c. 1200, "physical comfort, undisturbed state of the body; tranquility, peace of mind," from Old French aise "comfort, pleasure, well-being; opportunity," which is of uncertain origin. According to Watkins is ultimately from Latin adiacens "lying at," present participle of adiacere "lie at, border upon, lie near," from ad "to" (see ad-) + iacere "to lie, rest," literally "to throw" (from PIE root *ye- "to throw, impel"). Recent dictionaries in English and French seem to support this derivation, though older sources found objections to it. Compare adagio.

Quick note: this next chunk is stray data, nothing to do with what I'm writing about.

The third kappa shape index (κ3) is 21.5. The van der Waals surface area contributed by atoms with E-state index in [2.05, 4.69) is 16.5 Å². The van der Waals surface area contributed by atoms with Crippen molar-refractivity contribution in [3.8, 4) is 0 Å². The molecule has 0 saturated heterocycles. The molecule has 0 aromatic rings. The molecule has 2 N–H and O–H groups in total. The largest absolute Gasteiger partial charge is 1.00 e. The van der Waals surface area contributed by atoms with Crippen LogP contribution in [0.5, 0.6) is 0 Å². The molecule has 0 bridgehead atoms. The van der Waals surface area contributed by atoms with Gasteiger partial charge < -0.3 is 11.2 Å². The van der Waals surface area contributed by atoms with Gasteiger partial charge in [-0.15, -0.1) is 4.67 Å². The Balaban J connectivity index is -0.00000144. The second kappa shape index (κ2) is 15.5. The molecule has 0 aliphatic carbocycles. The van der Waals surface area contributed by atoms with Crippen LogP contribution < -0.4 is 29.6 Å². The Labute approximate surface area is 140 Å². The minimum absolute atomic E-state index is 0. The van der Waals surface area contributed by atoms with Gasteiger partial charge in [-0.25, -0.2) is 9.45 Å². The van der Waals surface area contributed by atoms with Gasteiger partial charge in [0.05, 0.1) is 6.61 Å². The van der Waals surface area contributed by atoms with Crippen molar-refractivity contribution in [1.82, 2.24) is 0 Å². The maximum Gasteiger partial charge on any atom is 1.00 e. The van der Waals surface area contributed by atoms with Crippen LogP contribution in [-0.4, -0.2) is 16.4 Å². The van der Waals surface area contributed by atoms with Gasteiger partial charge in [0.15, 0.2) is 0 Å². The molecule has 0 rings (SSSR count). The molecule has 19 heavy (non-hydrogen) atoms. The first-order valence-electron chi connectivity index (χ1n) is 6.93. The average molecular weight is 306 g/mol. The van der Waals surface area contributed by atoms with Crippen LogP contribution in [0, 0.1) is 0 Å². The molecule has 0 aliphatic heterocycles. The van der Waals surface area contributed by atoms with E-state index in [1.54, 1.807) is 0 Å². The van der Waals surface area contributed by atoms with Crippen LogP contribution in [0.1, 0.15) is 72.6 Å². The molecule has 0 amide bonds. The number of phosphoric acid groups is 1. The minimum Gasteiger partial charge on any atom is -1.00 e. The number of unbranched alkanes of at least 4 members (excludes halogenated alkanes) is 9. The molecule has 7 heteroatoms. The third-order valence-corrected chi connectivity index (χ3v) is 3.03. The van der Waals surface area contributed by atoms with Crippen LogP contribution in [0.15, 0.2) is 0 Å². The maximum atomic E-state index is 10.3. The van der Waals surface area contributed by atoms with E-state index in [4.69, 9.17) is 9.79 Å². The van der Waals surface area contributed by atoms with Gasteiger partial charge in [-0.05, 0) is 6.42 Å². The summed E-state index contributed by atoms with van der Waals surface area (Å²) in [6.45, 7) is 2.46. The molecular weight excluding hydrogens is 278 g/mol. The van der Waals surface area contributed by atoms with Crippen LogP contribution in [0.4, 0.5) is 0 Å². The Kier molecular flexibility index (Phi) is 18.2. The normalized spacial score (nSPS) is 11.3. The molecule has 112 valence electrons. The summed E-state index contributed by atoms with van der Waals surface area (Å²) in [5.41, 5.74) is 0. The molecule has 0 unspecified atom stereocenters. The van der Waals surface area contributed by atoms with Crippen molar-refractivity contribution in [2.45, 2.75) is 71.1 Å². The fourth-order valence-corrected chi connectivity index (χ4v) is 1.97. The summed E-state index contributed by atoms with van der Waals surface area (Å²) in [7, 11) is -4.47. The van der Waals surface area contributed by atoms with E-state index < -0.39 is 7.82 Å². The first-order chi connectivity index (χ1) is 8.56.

At ease "at rest, at peace, in comfort" is from late 14c.; as a military order (1802) the word denotes "freedom from stiffness or formality."
c. 1300, "to help, assist," from Old French aiser, from aise (see ease (n.)). Meaning "to give ease, mitigate, alleviate, relieve from pain or care" is from mid-14c. Meaning "render less difficult" is from 1630s; the sense of "to relax one's efforts" is from 1863 (with up by 1907, earlier with a more specific sense in sailing). Farmer reports ease in a slang sense of "to content a woman" sexually, with an 1861 date. Related: Eased; easing.